Format

Send to

Choose Destination
Obes Res. 2005 Jun;13(6):1089-96.

The relationship between parent and child self-reported adherence and weight loss.

Author information

1
Department of Pediatrics, School of Medicine and Biomedical Sciences, State University of New York at Buffalo, Farber Hall, Room G56, 3435 Main Street, Building 26, Buffalo, New York 14214-3000, USA.

Abstract

OBJECTIVE:

Better adherence to treatment strategies in family-based behavioral weight control programs may lead to greater weight reduction and improved weight maintenance in youth. This study assessed the influence of child and parent self-reported adherence to behavioral strategies on changes in 2-year child and parent percentage overweight.

RESEARCH METHODS AND PROCEDURES:

Participants included 8- to 12-year-old children in >or= 85th BMI percentile and their parents from 110 families taking part in two family-based randomized controlled weight control studies. This study examined whether self-reported adherence to behavioral strategies measured at 24 months increased prediction of child and parent percentage overweight change through 24-month follow-up after accounting for other factors that may influence weight change.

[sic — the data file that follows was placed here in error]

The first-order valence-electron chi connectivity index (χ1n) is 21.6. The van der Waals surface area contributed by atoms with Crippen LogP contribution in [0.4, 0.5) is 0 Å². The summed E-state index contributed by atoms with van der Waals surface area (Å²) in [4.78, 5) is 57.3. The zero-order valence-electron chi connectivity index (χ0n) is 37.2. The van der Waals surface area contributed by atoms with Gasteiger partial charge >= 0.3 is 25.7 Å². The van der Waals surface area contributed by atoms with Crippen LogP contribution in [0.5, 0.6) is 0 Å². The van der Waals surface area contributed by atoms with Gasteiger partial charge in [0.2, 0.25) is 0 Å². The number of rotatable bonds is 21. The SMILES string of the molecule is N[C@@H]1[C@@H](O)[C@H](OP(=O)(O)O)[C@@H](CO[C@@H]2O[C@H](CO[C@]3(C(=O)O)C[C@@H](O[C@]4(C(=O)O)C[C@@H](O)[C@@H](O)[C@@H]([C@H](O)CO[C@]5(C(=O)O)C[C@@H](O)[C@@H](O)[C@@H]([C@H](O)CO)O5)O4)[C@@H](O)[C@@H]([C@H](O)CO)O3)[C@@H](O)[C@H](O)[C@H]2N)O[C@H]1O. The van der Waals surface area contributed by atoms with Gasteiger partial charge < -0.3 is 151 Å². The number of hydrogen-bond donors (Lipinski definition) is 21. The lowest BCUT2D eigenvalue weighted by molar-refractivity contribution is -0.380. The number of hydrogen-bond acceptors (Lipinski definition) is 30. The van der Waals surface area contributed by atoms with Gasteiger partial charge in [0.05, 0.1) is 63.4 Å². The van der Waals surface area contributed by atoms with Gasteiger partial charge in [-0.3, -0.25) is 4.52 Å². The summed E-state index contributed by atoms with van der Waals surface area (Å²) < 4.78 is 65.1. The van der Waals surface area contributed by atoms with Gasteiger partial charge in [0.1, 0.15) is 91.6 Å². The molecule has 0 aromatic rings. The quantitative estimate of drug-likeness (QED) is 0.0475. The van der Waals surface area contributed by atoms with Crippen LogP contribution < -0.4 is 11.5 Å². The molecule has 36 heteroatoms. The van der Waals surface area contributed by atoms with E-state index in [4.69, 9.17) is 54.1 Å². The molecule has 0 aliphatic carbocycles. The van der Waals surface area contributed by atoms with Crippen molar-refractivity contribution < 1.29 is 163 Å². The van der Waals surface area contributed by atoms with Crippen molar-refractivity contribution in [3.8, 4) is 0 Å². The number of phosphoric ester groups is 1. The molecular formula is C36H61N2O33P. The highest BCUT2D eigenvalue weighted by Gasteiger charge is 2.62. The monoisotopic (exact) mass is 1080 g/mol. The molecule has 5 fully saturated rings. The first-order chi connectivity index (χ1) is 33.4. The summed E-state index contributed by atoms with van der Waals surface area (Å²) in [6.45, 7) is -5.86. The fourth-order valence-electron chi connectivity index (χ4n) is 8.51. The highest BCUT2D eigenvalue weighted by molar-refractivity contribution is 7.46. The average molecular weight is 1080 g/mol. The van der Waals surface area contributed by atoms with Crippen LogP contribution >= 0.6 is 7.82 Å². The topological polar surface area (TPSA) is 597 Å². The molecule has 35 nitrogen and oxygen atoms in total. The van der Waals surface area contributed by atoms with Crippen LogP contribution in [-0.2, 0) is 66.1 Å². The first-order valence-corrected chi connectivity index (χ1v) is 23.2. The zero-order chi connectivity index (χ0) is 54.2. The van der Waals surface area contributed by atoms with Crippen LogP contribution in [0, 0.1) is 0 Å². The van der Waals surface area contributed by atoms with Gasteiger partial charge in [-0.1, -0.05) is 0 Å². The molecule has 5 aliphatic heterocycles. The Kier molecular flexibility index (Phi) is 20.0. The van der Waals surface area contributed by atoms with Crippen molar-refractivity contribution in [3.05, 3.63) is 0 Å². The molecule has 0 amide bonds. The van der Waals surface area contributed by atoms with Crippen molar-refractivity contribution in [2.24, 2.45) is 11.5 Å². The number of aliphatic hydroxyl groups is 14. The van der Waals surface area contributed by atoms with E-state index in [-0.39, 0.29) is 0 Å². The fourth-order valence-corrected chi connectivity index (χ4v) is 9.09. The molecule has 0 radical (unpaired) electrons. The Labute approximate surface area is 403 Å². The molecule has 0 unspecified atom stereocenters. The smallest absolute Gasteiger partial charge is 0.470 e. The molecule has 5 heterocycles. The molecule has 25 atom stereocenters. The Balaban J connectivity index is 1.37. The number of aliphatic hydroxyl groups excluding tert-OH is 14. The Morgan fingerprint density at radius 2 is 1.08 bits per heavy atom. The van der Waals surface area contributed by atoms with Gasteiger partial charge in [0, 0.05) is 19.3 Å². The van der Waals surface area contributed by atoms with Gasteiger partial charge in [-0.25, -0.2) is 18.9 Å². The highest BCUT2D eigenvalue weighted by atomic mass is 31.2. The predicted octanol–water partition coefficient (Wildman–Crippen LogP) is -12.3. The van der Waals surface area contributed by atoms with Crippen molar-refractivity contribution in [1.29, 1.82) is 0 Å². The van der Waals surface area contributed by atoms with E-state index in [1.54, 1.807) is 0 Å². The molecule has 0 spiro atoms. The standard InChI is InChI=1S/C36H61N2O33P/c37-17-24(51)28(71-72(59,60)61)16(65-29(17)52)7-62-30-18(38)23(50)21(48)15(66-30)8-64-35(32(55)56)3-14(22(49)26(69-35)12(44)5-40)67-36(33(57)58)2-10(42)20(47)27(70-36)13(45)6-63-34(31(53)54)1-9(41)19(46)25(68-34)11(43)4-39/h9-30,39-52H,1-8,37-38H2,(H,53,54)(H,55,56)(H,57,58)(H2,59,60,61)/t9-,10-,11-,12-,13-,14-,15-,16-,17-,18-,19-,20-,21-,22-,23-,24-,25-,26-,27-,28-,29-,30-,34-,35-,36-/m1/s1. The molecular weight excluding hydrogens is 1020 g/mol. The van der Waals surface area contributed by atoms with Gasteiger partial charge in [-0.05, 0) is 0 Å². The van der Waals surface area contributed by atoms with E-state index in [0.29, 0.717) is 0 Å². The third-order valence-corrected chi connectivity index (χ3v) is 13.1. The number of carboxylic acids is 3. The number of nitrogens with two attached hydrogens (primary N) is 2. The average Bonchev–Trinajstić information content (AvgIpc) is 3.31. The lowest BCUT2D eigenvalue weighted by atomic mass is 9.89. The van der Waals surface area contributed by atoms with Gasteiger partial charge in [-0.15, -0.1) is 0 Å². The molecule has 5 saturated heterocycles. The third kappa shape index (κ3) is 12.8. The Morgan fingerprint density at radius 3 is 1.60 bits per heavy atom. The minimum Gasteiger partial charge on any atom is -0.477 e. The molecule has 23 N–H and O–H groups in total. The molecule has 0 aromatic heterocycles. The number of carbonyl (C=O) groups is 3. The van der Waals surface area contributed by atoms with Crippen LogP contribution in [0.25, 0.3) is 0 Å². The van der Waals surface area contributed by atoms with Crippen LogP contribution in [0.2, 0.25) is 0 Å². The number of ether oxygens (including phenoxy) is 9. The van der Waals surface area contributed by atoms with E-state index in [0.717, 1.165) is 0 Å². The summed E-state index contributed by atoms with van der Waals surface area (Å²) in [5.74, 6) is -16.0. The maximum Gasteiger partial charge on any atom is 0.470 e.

RESULTS:

Child adherence to weighing and to preplanning for celebrations where high-fat foods are served and parent adherence to praising the child and modeling healthy eating habits predicted 24-month child percentage overweight change (p<0.001). Child adherence to recording food and calories and parent adherence to modeling healthy eating habits predicted 24-month parent percentage overweight change (p<0.001). In hierarchical regression models, child weighing and preplanning and parent modeling were significant (p<0.01) incremental predictors (r2 of 24.8%) of 24-month child percentage overweight. Child recording and parent modeling were significant (p<0.01) incremental predictors (r2 of 14%) of parent 24-month percentage overweight change.

DISCUSSION:

Child and parent adherence to specific components of family-based behavioral weight control treatment are independent predictors of long-term child and parent percentage overweight change.

PMID:
15976152
DOI:
10.1038/oby.2005.127
[Indexed for MEDLINE]
Free full text

Supplemental Content

Full text links

Icon for Wiley
Loading ...
Support Center